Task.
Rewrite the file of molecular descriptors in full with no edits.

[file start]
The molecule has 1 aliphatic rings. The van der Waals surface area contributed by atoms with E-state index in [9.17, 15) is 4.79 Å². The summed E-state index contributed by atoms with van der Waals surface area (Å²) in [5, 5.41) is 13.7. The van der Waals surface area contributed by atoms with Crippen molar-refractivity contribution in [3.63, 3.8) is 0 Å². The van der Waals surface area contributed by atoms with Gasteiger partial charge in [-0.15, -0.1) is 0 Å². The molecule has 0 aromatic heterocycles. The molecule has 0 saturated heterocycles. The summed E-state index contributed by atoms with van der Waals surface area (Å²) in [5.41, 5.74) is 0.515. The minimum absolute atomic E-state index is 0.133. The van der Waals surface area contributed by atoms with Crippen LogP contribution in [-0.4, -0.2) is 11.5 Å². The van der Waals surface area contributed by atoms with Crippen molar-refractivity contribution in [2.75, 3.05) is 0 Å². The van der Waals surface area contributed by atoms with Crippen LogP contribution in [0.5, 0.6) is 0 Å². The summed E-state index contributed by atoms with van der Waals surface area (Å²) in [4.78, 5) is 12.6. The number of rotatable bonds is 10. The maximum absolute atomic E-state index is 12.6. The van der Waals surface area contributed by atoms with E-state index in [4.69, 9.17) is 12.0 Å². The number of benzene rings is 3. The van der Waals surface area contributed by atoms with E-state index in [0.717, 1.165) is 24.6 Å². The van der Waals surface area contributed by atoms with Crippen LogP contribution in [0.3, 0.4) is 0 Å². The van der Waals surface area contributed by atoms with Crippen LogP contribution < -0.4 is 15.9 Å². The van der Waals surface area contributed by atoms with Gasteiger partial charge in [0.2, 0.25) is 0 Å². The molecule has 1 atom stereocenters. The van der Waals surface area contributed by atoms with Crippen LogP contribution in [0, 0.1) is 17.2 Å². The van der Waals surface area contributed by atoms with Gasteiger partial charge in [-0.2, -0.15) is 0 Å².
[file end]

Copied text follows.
The molecule has 1 aliphatic rings. The van der Waals surface area contributed by atoms with E-state index in [9.17, 15) is 4.79 Å². The summed E-state index contributed by atoms with van der Waals surface area (Å²) in [5, 5.41) is 13.7. The van der Waals surface area contributed by atoms with Crippen molar-refractivity contribution in [3.63, 3.8) is 0 Å². The van der Waals surface area contributed by atoms with Gasteiger partial charge in [-0.15, -0.1) is 0 Å². The molecule has 0 aromatic heterocycles. The molecule has 0 saturated heterocycles. The summed E-state index contributed by atoms with van der Waals surface area (Å²) in [5.41, 5.74) is 0.515. The minimum absolute atomic E-state index is 0.133. The van der Waals surface area contributed by atoms with Crippen LogP contribution in [-0.4, -0.2) is 11.5 Å². The van der Waals surface area contributed by atoms with Crippen molar-refractivity contribution in [2.75, 3.05) is 0 Å². The van der Waals surface area contributed by atoms with Crippen LogP contribution in [0.5, 0.6) is 0 Å². The summed E-state index contributed by atoms with van der Waals surface area (Å²) in [4.78, 5) is 12.6. The number of rotatable bonds is 10. The maximum absolute atomic E-state index is 12.6. The van der Waals surface area contributed by atoms with E-state index in [4.69, 9.17) is 12.0 Å². The number of benzene rings is 3. The van der Waals surface area contributed by atoms with E-state index in [0.717, 1.165) is 24.6 Å². The van der Waals surface area contributed by atoms with Crippen LogP contribution in [0.3, 0.4) is 0 Å². The van der Waals surface area contributed by atoms with Crippen LogP contribution < -0.4 is 15.9 Å². The van der Waals surface area contributed by atoms with Gasteiger partial charge in [0.2, 0.25) is 0 Å². The molecule has 1 atom stereocenters. The van der Waals surface area contributed by atoms with Crippen LogP contribution in [0, 0.1) is 17.2 Å². The van der Waals surface area contributed by atoms with Gasteiger partial charge in [-0.2, -0.15) is 0 Å².